* If your income is derived from software development, ask your tax advisor if you are eligible for the Domestic Production Activities Deduction (form 8903). You could be eligible for a deduction of as much as 3% of your qualifying income.
* If you haven’t opened a Roth IRA, what the heck are you waiting for? If you have a 401(k), but your situation does not allow you to fully fund both your Roth and your 401(k), most experts suggest funding the 401(k) up to your employer match, and then funding your Roth. The Roth doesn’t give you the immediate deduction, but you do get tax-free compounding which is tremendously valuable for younger workers. And you can still set up a Roth for 2007 until tax day 2008. A great source of Roth information is RothIra.com.
I really enjoyed this article, and in particular, the second point.
Create additional income streams, even if you are an employee.
You might have a non-compete clause in your employment agreement, but it doesn’t cover everything, right? There is certainly something you can do to diversify your income stream in this hairtrigger layoff, outsourcing-crazed world we live in. And not only will doing so bring in more money, it will in all likelihood make you a more valuable employee to your firm.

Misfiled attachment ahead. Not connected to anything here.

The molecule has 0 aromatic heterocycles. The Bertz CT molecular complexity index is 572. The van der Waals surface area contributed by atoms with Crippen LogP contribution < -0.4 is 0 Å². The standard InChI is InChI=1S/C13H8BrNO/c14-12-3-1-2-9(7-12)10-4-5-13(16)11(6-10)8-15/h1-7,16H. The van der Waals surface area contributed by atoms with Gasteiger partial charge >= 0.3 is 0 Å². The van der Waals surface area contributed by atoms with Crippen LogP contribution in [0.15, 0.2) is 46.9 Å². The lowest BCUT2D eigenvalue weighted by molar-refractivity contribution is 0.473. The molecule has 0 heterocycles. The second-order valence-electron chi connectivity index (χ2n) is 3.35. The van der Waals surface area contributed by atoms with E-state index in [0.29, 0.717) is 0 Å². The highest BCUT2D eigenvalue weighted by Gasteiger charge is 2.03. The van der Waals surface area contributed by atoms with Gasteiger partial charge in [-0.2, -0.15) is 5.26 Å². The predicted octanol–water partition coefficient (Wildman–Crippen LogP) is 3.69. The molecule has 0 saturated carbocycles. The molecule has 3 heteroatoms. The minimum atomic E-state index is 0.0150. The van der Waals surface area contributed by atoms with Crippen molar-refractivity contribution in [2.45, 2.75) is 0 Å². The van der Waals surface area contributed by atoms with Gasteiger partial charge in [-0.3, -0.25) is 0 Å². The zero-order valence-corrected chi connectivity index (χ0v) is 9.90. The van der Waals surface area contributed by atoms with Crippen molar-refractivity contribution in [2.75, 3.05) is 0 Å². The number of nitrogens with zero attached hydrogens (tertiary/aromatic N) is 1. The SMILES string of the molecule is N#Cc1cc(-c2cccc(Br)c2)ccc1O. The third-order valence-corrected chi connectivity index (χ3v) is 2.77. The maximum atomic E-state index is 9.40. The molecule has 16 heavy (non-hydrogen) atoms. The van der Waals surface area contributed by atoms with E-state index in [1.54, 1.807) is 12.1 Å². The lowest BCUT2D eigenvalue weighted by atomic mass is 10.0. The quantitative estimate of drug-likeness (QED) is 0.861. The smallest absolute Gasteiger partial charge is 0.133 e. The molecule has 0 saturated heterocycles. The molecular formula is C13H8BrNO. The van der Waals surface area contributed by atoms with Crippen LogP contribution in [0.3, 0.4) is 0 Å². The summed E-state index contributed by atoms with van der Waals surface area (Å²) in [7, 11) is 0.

This story just floored me: several thousand
rubes investors in China lost their shirts investing in ant farms. The ants were going to be harvested to create an aphrodisiac potion. It’s not clear whether the venture was a complete ruse or just a Ponzi scheme, since it had paid out dividends in the past. But a couple of interesting ideas do come out of this story:
- Chinese investors are currently prohibited from buying foreign stocks, which make abuses like this easier to perpetrate. Mr. Paulson, are you speaking to this point?
- Clearly the level of financial literacy in China is quite low; can a business be created to address this? Is this an opportunity for American firms? Mr. Paulson, are you using this argument to help US firms get a foot in the door?
- Government complicity in schemes like this is a well known fact:
Investors said the group’s good relations with the government and its commercials on state television had convinced them Yilishen was legitimate.